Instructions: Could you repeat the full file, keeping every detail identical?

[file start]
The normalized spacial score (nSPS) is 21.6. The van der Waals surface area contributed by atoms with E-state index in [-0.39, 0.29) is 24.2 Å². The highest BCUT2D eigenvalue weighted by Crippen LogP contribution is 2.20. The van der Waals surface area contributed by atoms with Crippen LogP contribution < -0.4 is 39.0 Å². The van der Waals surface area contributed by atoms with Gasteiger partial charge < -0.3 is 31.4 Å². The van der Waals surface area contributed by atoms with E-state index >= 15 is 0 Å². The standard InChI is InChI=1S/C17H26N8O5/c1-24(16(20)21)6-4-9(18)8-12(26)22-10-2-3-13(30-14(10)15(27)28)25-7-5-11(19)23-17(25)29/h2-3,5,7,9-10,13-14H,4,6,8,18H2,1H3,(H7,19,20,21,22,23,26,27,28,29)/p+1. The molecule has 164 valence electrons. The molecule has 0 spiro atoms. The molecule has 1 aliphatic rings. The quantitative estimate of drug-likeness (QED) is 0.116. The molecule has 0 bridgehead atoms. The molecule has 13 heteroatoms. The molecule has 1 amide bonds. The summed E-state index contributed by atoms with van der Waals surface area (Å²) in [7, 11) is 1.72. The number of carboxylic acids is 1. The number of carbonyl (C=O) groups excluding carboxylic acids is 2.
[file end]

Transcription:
The normalized spacial score (nSPS) is 21.6. The van der Waals surface area contributed by atoms with E-state index in [-0.39, 0.29) is 24.2 Å². The highest BCUT2D eigenvalue weighted by Crippen LogP contribution is 2.20. The van der Waals surface area contributed by atoms with Crippen LogP contribution < -0.4 is 39.0 Å². The van der Waals surface area contributed by atoms with Gasteiger partial charge < -0.3 is 31.4 Å². The van der Waals surface area contributed by atoms with E-state index >= 15 is 0 Å². The standard InChI is InChI=1S/C17H26N8O5/c1-24(16(20)21)6-4-9(18)8-12(26)22-10-2-3-13(30-14(10)15(27)28)25-7-5-11(19)23-17(25)29/h2-3,5,7,9-10,13-14H,4,6,8,18H2,1H3,(H7,19,20,21,22,23,26,27,28,29)/p+1. The molecule has 164 valence electrons. The molecule has 0 spiro atoms. The molecule has 1 aliphatic rings. The quantitative estimate of drug-likeness (QED) is 0.116. The molecule has 0 bridgehead atoms. The molecule has 13 heteroatoms. The molecule has 1 amide bonds. The summed E-state index contributed by atoms with van der Waals surface area (Å²) in [7, 11) is 1.72. The number of carboxylic acids is 1. The number of carbonyl (C=O) groups excluding carboxylic acids is 2.